ask if you can set up a cone and do donuts around it both ways until your car breaks or you can do 4- 5 each way with minimal corrections. you are learning to throw and catch the wheel, and throttle control here people
set up 2 cones about 10 - 15 yards apart, and practice figure 8s, you are learning advanced throttle control and focusing on doing the exacting same thing over and over, transitioning in the same spots each time. do this until you can do 4-5 of the exact figure 8s while mantling a non stabby throttle position. you want to be smooth and learn your cars particular timings.
If you struggle with these, ask for pointers or for some of the more advanced dudes to ride with you, or better yet, let them show you, and pay attention. Not the time for a sick ass selfie of you riding shotgun with billy bad ass driving your car like you should be.
Donts of the skid pad.
its easy to get carried away DO NOT BLOW YOUR TIRES UP. Someone has to pick that shit up, and it's usually not the idiot who does it.
dont be a pad hog. we get that your stock KA can go for 45 minutes without overheating because you listened to me in my last video, unless of course you are the only one there. pay attention rookie, and let others have some fun and learn as well.
be dangerous or stupid. the skid pad is not a place to do standing burnouts, get sick with the wall, fence, your girlfriends mom, the selfie stick poking over the k rail or anything else of that matter. its a place to learn how to not suck when you actually go out onto the track.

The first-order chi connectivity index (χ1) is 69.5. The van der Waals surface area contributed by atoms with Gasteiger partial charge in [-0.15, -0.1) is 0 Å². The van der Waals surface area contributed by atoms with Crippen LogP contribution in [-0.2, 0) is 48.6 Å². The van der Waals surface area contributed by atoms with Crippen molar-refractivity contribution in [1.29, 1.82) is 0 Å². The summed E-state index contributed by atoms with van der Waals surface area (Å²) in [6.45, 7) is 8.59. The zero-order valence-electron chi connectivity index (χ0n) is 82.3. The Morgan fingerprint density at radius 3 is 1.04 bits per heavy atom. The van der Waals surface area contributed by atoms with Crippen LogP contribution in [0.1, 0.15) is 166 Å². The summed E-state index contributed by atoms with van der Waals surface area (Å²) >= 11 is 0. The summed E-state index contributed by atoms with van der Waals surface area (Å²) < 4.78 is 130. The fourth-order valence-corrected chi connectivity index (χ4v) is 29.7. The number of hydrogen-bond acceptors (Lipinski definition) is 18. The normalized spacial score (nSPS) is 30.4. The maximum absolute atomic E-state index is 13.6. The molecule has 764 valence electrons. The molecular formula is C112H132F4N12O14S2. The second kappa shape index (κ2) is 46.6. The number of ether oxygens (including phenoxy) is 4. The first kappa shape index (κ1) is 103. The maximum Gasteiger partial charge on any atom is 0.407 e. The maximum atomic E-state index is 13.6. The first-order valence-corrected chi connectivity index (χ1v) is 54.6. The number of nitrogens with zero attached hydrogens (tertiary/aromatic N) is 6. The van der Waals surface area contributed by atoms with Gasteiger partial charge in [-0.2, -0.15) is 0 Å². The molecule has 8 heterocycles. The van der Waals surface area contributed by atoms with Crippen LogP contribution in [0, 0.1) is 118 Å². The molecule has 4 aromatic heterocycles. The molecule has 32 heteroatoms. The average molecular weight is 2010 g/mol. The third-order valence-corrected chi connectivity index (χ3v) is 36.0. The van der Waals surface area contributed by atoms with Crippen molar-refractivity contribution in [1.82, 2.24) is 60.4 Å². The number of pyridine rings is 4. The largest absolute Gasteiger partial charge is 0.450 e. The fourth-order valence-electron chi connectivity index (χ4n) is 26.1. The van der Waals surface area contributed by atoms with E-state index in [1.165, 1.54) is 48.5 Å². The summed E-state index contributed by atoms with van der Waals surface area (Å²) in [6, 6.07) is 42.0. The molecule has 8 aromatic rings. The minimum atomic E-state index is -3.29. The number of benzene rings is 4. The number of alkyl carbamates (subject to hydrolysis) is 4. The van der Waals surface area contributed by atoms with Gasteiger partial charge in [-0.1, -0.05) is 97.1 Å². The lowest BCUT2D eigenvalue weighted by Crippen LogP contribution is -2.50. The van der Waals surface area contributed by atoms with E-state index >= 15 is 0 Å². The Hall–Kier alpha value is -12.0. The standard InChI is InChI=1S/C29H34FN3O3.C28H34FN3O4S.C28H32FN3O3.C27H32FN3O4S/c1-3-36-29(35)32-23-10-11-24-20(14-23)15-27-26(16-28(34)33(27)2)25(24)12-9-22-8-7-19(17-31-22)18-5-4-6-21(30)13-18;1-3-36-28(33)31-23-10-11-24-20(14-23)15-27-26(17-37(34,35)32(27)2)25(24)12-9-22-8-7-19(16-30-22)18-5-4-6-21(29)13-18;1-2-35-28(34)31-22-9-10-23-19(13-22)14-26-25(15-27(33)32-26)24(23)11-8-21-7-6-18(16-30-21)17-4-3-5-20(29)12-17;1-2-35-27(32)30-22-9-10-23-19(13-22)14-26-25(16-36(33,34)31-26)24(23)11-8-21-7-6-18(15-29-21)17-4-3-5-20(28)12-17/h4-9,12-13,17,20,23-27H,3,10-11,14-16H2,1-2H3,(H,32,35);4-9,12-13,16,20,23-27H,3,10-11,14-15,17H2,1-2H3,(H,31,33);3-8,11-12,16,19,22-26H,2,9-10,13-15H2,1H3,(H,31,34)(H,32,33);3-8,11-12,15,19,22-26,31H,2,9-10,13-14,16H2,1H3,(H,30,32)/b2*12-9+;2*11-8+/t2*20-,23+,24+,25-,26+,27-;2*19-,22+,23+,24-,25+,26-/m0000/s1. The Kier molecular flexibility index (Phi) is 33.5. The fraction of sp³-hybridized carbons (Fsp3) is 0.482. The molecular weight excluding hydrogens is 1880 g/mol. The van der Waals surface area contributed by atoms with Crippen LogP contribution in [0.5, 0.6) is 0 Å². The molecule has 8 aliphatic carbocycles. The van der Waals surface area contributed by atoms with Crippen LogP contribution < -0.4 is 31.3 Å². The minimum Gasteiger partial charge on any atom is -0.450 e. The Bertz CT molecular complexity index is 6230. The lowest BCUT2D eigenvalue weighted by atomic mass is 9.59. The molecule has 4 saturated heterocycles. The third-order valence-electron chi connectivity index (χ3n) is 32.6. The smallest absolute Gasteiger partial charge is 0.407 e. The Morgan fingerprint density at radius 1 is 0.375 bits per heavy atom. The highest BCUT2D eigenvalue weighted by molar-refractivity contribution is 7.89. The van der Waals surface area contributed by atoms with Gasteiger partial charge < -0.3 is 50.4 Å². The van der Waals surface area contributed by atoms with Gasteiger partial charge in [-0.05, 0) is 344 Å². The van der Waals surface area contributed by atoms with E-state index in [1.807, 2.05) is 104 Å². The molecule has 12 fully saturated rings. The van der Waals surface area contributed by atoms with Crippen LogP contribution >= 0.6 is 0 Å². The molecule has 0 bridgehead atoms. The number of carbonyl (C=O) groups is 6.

ok you've mastered that shit, now what?
watch the normal track for a few laps before heading out, get the basic understanding of where to go.
head out to the big boy track, and jump into the follow lane (which you know exactly because you listened in the drivers meeting)
Donts for being out on track
jump in the wrong run group
tandem when you are not supposed to
do standing burnouts anywhere on the track
get in the lead lane if you know you are struggling drifting the entire course
put hands out, open your door, or let the passenger do the same
stop mid track to make a phone call
go backwards for any reason
get out of your car if you break or get stuck, ever, unless its on fire, or the safety team cant figure out how to tow you and asks you to get out.
don't go 11/10s immediately. you will crash spin a bunch or a combo of the two. get your bearings, pay attention to the course itself, do an autocross run first time out. Noone cares, people will think you are shaking down your car.
start from the end of the course and work your way back. If you spend the whole day shittily entering and not being able to drift the rest of the course because your line is so far off its a circle, you are gonna be frustrated. the courses usually slow down at the end and have easier turns. master each turn starting with the last, and work your way back.
ask for more advice when you struggle from the track workers, or other drivers in the pits. have someone records your runs so you can see where to improve
if you are over powering your front tires, air the back tires up more bit by bit until its easy to slide.
I know that was a lot to cover, but these are real situations o've seen at my events over the years, and I want you as the new guy to come back and have fun next time. so I'll see you there.